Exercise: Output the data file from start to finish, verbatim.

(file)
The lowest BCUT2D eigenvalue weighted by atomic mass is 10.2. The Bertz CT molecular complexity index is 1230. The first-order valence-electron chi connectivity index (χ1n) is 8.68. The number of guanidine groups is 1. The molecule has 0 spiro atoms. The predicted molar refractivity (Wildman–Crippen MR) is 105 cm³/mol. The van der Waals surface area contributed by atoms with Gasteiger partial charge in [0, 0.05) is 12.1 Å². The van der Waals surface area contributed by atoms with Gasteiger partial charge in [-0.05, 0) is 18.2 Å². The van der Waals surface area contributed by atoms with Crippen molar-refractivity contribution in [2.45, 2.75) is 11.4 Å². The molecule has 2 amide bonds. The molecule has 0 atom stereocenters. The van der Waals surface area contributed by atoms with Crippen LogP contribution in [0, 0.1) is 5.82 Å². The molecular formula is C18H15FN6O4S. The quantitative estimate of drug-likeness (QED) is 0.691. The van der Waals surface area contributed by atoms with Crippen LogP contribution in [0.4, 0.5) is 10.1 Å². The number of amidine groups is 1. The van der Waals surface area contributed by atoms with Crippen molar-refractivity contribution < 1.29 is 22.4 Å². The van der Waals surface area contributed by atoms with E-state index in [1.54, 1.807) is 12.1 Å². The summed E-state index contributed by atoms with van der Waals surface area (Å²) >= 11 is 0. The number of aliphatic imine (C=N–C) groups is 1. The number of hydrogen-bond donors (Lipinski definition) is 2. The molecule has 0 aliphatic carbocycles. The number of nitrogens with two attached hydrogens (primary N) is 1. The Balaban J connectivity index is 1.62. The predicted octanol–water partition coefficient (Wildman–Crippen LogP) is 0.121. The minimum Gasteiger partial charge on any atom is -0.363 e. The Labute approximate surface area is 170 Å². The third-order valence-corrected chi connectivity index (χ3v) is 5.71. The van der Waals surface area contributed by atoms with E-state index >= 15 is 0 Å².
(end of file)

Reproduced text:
The lowest BCUT2D eigenvalue weighted by atomic mass is 10.2. The Bertz CT molecular complexity index is 1230. The first-order valence-electron chi connectivity index (χ1n) is 8.68. The number of guanidine groups is 1. The molecule has 0 spiro atoms. The predicted molar refractivity (Wildman–Crippen MR) is 105 cm³/mol. The van der Waals surface area contributed by atoms with Gasteiger partial charge in [0, 0.05) is 12.1 Å². The van der Waals surface area contributed by atoms with Gasteiger partial charge in [-0.05, 0) is 18.2 Å². The van der Waals surface area contributed by atoms with Crippen molar-refractivity contribution in [2.45, 2.75) is 11.4 Å². The molecule has 2 amide bonds. The molecule has 0 atom stereocenters. The van der Waals surface area contributed by atoms with Crippen LogP contribution in [0, 0.1) is 5.82 Å². The molecular formula is C18H15FN6O4S. The quantitative estimate of drug-likeness (QED) is 0.691. The van der Waals surface area contributed by atoms with Crippen LogP contribution in [0.4, 0.5) is 10.1 Å². The number of amidine groups is 1. The van der Waals surface area contributed by atoms with Crippen molar-refractivity contribution < 1.29 is 22.4 Å². The van der Waals surface area contributed by atoms with E-state index in [1.54, 1.807) is 12.1 Å². The summed E-state index contributed by atoms with van der Waals surface area (Å²) >= 11 is 0. The number of aliphatic imine (C=N–C) groups is 1. The number of hydrogen-bond donors (Lipinski definition) is 2. The molecule has 0 aliphatic carbocycles. The number of nitrogens with two attached hydrogens (primary N) is 1. The Balaban J connectivity index is 1.62. The predicted octanol–water partition coefficient (Wildman–Crippen LogP) is 0.121. The minimum Gasteiger partial charge on any atom is -0.363 e. The Labute approximate surface area is 170 Å². The third-order valence-corrected chi connectivity index (χ3v) is 5.71. The van der Waals surface area contributed by atoms with E-state index >= 15 is 0 Å².